An exorbitantly costly rapid transit heavy rail project has been proposed for the small Hawaiian island of Oahu, where the leading metropolis, Honolulu, ranks 53rd in population among U.S. cities with less than 500,000 people. If the project moves forward it will be the world's only elevated heavy rail in a metro area with a population of under four million, says Panos D. Prevedouros, a Professor of Civil Engineering at the University of Hawaii-Manoa.
- Nothing about this 20-mile long rail project makes sense, except for its politics and its cronyism.
- It is projected to cost $5.3 billion according to the financial analysis of the city, or $7.2 billion, according to the state.
- For comparison, the Blue Line between Los Angeles and Long Beach that opened in 1990 has the same length and would cost roughly $1.5 billion to build now.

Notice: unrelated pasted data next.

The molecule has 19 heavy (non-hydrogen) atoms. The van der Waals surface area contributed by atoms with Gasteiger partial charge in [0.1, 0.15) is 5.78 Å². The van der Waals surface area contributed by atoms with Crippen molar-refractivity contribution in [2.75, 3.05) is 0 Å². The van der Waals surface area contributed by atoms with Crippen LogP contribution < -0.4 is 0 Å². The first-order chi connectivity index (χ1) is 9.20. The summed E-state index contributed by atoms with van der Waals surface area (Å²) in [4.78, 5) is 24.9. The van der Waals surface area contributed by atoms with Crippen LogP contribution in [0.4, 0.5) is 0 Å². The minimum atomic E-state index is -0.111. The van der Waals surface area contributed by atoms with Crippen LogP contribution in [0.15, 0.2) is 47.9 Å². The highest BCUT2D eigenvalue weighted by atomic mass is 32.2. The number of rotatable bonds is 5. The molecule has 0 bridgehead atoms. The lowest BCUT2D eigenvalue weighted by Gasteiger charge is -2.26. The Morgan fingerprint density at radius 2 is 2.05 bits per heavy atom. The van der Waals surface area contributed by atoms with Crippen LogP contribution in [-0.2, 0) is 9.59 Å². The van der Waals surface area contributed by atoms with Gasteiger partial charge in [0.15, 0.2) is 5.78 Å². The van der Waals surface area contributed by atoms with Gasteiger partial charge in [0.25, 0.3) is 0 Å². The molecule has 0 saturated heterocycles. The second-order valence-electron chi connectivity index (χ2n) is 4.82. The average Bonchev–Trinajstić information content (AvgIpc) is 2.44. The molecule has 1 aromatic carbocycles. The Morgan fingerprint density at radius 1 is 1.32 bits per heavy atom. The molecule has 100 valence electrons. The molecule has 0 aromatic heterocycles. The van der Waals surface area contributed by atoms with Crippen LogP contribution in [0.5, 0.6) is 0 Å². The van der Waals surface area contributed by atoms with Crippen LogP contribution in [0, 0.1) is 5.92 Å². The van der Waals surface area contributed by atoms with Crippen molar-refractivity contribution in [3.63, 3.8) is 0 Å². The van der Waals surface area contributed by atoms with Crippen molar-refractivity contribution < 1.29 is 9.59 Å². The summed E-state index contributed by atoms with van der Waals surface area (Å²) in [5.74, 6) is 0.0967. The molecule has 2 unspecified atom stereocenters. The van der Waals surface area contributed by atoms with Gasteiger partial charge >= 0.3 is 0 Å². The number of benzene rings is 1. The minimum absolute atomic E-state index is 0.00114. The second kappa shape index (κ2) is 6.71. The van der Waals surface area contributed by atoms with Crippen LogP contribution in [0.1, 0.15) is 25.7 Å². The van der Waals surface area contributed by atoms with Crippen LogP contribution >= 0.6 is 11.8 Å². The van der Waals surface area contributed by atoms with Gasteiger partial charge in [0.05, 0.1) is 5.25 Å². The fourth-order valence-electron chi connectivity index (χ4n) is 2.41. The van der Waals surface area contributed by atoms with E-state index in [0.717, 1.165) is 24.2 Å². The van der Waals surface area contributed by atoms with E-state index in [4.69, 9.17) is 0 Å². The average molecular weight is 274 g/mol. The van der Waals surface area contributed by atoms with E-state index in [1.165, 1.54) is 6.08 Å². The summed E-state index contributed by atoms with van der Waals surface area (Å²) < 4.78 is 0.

Honolulu is still completing the paperwork for its heavy rail, but preparatory construction has already started. This irrational project needs to be stopped.
- Stopping it will save the federal government $1.8 billion, save overtaxed Hawaii residents well over $5 billion, and save visitors to Hawaii about $700 million.
- It will save prime agricultural land, preserve island beauty and, importantly, save Honolulu from decades of added taxation, debilitating construction, and lack of funds for essential infrastructure projects.
Source: Panos D. Prevedouros, "Honolulu: Mega Rail Project in a Micro City," New Geography, July 5, 2011.